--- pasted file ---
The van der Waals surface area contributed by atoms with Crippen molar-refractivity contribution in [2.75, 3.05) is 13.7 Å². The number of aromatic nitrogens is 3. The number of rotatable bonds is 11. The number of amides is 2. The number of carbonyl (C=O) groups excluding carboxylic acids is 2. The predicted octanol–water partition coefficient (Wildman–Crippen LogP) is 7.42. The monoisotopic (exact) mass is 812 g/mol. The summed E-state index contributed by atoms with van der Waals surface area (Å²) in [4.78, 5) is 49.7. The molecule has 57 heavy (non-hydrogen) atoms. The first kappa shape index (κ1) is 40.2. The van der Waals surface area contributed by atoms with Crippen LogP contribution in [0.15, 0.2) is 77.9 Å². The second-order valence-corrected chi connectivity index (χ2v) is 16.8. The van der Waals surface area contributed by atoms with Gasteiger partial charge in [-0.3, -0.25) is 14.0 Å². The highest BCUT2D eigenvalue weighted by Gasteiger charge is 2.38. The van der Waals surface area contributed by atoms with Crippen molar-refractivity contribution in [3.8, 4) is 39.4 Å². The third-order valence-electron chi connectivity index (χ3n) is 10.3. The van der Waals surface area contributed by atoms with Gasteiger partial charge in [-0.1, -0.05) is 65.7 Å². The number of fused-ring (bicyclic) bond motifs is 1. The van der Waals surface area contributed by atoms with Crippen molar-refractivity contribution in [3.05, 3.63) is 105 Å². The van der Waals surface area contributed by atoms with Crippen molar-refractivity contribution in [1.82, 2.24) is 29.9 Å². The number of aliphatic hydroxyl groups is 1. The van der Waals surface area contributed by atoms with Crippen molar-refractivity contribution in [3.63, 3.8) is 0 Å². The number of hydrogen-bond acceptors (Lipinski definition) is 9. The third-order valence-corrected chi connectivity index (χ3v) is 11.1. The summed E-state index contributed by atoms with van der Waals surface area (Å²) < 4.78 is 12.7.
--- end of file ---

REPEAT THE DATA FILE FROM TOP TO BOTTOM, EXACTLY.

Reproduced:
The van der Waals surface area contributed by atoms with Crippen molar-refractivity contribution in [2.75, 3.05) is 13.7 Å². The number of aromatic nitrogens is 3. The number of rotatable bonds is 11. The number of amides is 2. The number of carbonyl (C=O) groups excluding carboxylic acids is 2. The predicted octanol–water partition coefficient (Wildman–Crippen LogP) is 7.42. The monoisotopic (exact) mass is 812 g/mol. The summed E-state index contributed by atoms with van der Waals surface area (Å²) in [4.78, 5) is 49.7. The molecule has 57 heavy (non-hydrogen) atoms. The first kappa shape index (κ1) is 40.2. The van der Waals surface area contributed by atoms with Crippen LogP contribution in [0.15, 0.2) is 77.9 Å². The second-order valence-corrected chi connectivity index (χ2v) is 16.8. The van der Waals surface area contributed by atoms with Gasteiger partial charge in [-0.3, -0.25) is 14.0 Å². The highest BCUT2D eigenvalue weighted by Gasteiger charge is 2.38. The van der Waals surface area contributed by atoms with Crippen molar-refractivity contribution in [3.8, 4) is 39.4 Å². The third-order valence-electron chi connectivity index (χ3n) is 10.3. The van der Waals surface area contributed by atoms with Gasteiger partial charge in [-0.1, -0.05) is 65.7 Å². The number of fused-ring (bicyclic) bond motifs is 1. The van der Waals surface area contributed by atoms with Crippen molar-refractivity contribution in [3.05, 3.63) is 105 Å². The van der Waals surface area contributed by atoms with Crippen molar-refractivity contribution in [1.82, 2.24) is 29.9 Å². The number of aliphatic hydroxyl groups is 1. The van der Waals surface area contributed by atoms with Crippen molar-refractivity contribution in [3.63, 3.8) is 0 Å². The number of hydrogen-bond acceptors (Lipinski definition) is 9. The third-order valence-corrected chi connectivity index (χ3v) is 11.1. The summed E-state index contributed by atoms with van der Waals surface area (Å²) < 4.78 is 12.7.